Given the way technology is going, the software and hardware to do a full cgi movie will be on everyones desk within about ten years or so. That is sure to lead to ...

Everyone has an undistributed movie in their dresser drawer. ;-)

Re:Unpublished movies? (0)

Anonymous Coward | about 4 years ago | (#33773172)

Everyone has an undistributed movie in their dresser drawer. ;-)

I've got a few of those. And I'm pretty sure the ladies in them would prefer they stay that way...

No need to imagine... (1)

pedantic bore (740196) | about 4 years ago | (#33773018)

People have been making movies without help from Hollywood for years [youtube.com] .

Re:No need to imagine... (3, Informative)

maxwell demon (590494) | about 4 years ago | (#33773056)

There is need to imagine, because at that link, I only get the information that this video is not available in my country.
Unlike the Sintel video, which is available, and even in HD.

Re:No need to imagine... (1)

Sir_Lewk (967686) | about 4 years ago | (#33773062)

Bollywood movies are hardly "independent"...

Rendering alone can't make a movie (0)

Anonymous Coward | about 4 years ago | (#33773108)

Okay, so they used Blender for the 3d rendering.

But what software did they use for the editing the video sequences? What software did they use for the music composition? Did they edit the script in OpenOffice? Did they manage the project using OpenProj?

Re:Rendering alone can't make a movie (2, Informative)

wardred (602136) | about 4 years ago | (#33773144)

I'm pretty sure many of those details are up there on the site. I know that Blender actually has some built in stuff for video editing, so a lot of the editing may have been done in Blender. Check the site for more details, they tend to be pretty open about what they're using.

Re:Rendering alone can't make a movie (5, Funny)

Anonymous Coward | about 4 years ago | (#33773218)

Did all the network packets generated during the project really only pass through free software servers and switches? Were the mics based on unpatented designs and built in-house? THESE THINGS MATTER!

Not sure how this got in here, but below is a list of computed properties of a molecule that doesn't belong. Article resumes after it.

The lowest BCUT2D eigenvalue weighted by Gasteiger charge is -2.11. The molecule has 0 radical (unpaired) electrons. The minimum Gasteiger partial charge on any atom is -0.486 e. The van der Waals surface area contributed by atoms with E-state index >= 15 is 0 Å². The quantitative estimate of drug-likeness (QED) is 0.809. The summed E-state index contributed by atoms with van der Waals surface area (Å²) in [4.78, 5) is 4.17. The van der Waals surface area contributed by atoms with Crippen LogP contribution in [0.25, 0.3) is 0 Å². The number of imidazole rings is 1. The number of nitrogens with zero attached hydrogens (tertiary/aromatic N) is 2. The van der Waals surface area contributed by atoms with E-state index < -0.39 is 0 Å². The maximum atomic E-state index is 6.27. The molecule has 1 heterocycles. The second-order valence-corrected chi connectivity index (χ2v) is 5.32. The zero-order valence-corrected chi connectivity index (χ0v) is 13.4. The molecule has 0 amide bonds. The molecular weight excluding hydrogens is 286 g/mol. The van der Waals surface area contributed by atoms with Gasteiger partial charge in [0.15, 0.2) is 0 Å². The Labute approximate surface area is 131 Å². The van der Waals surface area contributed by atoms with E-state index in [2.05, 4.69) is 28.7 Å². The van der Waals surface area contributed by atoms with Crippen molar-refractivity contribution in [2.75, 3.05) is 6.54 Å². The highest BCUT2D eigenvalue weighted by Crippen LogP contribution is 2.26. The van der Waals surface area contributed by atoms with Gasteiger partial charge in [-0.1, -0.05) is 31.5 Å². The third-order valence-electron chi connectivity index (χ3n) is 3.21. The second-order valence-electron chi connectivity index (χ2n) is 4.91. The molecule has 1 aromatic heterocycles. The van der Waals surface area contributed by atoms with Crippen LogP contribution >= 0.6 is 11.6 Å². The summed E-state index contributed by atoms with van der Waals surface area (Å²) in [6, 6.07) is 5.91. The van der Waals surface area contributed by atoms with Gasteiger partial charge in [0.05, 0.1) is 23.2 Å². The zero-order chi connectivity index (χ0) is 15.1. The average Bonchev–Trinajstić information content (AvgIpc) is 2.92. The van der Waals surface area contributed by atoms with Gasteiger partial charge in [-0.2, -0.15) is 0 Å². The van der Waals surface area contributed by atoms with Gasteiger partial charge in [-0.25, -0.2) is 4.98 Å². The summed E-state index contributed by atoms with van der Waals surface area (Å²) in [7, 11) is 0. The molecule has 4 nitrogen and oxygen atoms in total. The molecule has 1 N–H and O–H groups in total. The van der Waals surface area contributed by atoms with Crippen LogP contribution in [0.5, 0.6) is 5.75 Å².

Imagine if some packet went through a Windows server. The whole project, tainted. Might as well just rm -rf it.

It's like if you said "I wrote this program all on my own" and then it came out that you didn't do the materials science needed to mine the metals you used to build the electronics that is your computer, and then wrote the OS and the compiler and the editor yourself. Clearly, your program wasn't anything special, I'm not even sure if it could be called 'written by you'.

In a few years? (1)

thegarbz (1787294) | about 4 years ago | (#33773208)

If a short film of this quality can be produced without Hollywood right now, imagine what will appear a few more years down the road.

Not much better. Blender is a great tool, the people show talent too. But what they lack is budget. That is what will drive that last mile from making a movie with Toy Story 1 graphics to the "I can't believe it's not real life" style of current Hollywood movies. You'll need lots more people, lots more time, and lots more hardware. The basic premise of budget is why the majority of open source projects (and by that I include small apps too) get to the point where it's only just good enough to meet requirements and then no further. This doesn't apply to programmers who have corporate backing to keep working on the code or to people who's lives have been consumed by the desire to contribute.

For the majority of people without funding "good enough" becomes the end of the project. Sure there may be a handful of dedicated people who make a project their life, but for the vast majority who don't get paid they write the app until it works, and then lose the motivation to go further. Others will commit simple changes or may even take over the project but this is not something that will work with a movie that requires full dedication from start to perfection. Otherwise you'll end up with a movie which in the worst case looks like the latest Hollywood blockbuster, but is 5 years behind time, has a development team who is completely fed up and want to get on with their lives and a story that is incoherent.

Someone hire these guys.

This will change nothing (1)

farnsworth (558449) | about 4 years ago | (#33773288)

It's a solid script, and the visuals are great. But it's a shallow rendering of a story, copying all the idioms of Hollywood. My son heard the movie as I was watching it, and he walked in and asked, "Are you watching Narnia?"

If a short film of this quality can be produced without Hollywood right now, imagine what will appear a few more years down the road.

Nothing. Hollywood doesn't fit into this equation. Hollywood deals with talent and business, not software. Hollywood already uses a great deal of FOSS, and I doubt this movie will change a future audience's experience at all.

Kudos to them nonetheless, it's a fun few minutes of flick.

MOVIES FOR NOTHING but are the chicks free? (0)

Anonymous Coward | about 4 years ago | (#33773306)

I want the chicks to be free!! Damn, I'll pay for the movies if I get the chicks for free !! I mean, really, how many movies can be made when no one pays for anything? So the hoes keep telling me!!

Technically... (0)

Anonymous Coward | about 4 years ago | (#33773318)

... wonderful. Scenaristically dumb. Still have to work on that skill in order to being a concurrent to known studios.

I also wonder:
- we got the large view of the city;
- we got the running-on-the-ground-with-camera effect;
- we got the oldering of the face;
- but we didn't see any mass moving mob scene. Is Blender able to manage such scenes?